(7) Benin Women of the categories mentioned above are given titles by the Oba as “OKAO”. These are specially designated to perform rites and musical activities for the Oba, the Oloi, and Chiefs when traditional occasions demand same. These groups of women are usually a guild and they specialize in their various activities.

(8) There are the “EKPATE”, title holders who also ensure the enforcement of rules and regulations as prescribed, that affects conducts in market places and helps to enforce taboos and minister unto other spiritual matters that cannot be disclose here.

(9) Women are given special rights to raise DISTRESS ALARM, known as “Emwen Oba romwmunu” at the Palace anytime and the Oba is by tradition obliged to listen to the cause of the alarm and address it.

(10) Upon the demise of a married man, the wife or wives must mourn the husban

(11) In order to truly ascertain the paternity of a child or children, a married woman under Benin law must subscribe to the oath of allegiance and faithfulness within the husband’s family shrine

(12) Under a polygamous marriage setting, a woman must regard the other children of her husband as her own, and do her best to be fair and equitable in handling their affairs including those of her own children.

(13) Under Benin native law, a mother must consent to the marriage of her daughter by collecting her own share of the dowry first, before the father. If the mother refuses, then the marriage becomes a suspect. No responsible family will continue until the matter is resolved.

(14) A woman, once married, must from that time on begin to subscribe to the marriage salutation of her husband.

Under our traditional setting, prohibitions or taboos and what is commonly referred as native law are inter twined and they all appeared to have evolved from a conventional process of acceptance and stably utility over time. The Benin people identify four broad areas of moral, cultural, spiritual and political prohibitions as follows:

(a) “IYI- OSA” is referred to as sacred laws that revolved around nature. Some call it natural laws that are immutable. On a broader reference, GOD’S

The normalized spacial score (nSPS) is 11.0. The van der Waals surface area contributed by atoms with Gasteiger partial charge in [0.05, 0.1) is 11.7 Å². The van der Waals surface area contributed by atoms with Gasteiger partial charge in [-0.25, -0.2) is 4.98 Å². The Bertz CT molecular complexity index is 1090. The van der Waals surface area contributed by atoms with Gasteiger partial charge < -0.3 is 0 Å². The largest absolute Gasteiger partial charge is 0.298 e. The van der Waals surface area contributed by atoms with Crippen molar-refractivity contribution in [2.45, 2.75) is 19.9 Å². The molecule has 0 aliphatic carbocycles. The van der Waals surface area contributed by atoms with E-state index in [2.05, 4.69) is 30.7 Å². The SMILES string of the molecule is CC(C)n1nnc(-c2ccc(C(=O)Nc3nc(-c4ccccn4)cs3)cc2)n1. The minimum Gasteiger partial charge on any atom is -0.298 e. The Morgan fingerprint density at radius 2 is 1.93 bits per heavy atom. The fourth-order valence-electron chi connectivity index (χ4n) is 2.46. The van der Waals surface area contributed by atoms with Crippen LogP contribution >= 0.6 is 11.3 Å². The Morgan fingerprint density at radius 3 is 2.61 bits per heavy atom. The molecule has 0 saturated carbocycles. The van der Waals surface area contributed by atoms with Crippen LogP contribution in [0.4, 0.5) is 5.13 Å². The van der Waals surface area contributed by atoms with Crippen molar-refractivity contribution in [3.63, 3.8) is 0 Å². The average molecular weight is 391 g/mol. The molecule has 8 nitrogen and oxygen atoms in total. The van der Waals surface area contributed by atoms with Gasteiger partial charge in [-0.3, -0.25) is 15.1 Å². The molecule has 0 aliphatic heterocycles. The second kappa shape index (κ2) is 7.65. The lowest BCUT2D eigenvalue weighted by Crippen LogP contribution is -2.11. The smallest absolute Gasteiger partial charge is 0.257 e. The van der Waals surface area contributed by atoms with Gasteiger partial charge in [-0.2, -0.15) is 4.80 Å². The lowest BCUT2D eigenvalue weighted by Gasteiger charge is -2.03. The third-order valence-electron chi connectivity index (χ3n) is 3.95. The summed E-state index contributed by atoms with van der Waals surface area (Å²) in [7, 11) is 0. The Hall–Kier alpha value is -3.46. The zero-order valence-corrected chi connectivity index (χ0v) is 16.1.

(b) “AWUA N’ERE”. These are first decrees of prohibitions made by Ogiso ERE., the first giver of our laws.
(c) “IYI OBA” laws made by the Oba from the second dynasty
(d) “IYI EYBO” Legislation made by the people to regulate conducts and behaviors.

According to Usi Osemwowa, in his book entitled “ CUSTOMARY LAWS OF BENIN” chapter three, he stated and I quote, “Customary Law is the ancient regulatory rules or norms which are generally accepted by the people subject to it as binding among them. It is a measure of acceptable way of life of the people from time immemorial’’. As an addition to the above definition, the people also measure the acceptability of the laws by how often violations and compliance are reported, and whether the sanctions that follows are heeded when prescribed. In the process of evolving some of these rules, norms, taboos and conventional practices, are generally summed up as LAWS.

The status, vulnerability and sensitivity of women were given serious consideration because women were seen as those to be protected. By the default of the political environment that the Africa continent and nay Benin Empire and Kingdom, fell into, by the incursion of western cultural and political influence, we have been tempted to equate women in the Western World who started enjoying political freedom less than 100 years ago, with our own who have never, in the real sense had political inhibitions.

Our culture recognizes and emphasizes role differential between men and women and not role comparison. The aftermath of this, is an educational system that places analytical tools to make us look at ourselves solely from the view point, perspective and conclusions of what freedom means, what feminism represents, and what Women liberation entails, thus drawing inspirations from Eurocentric or Americanized concept of World view. Yet, no one ever bothers to ask, at what point were our women in bondage.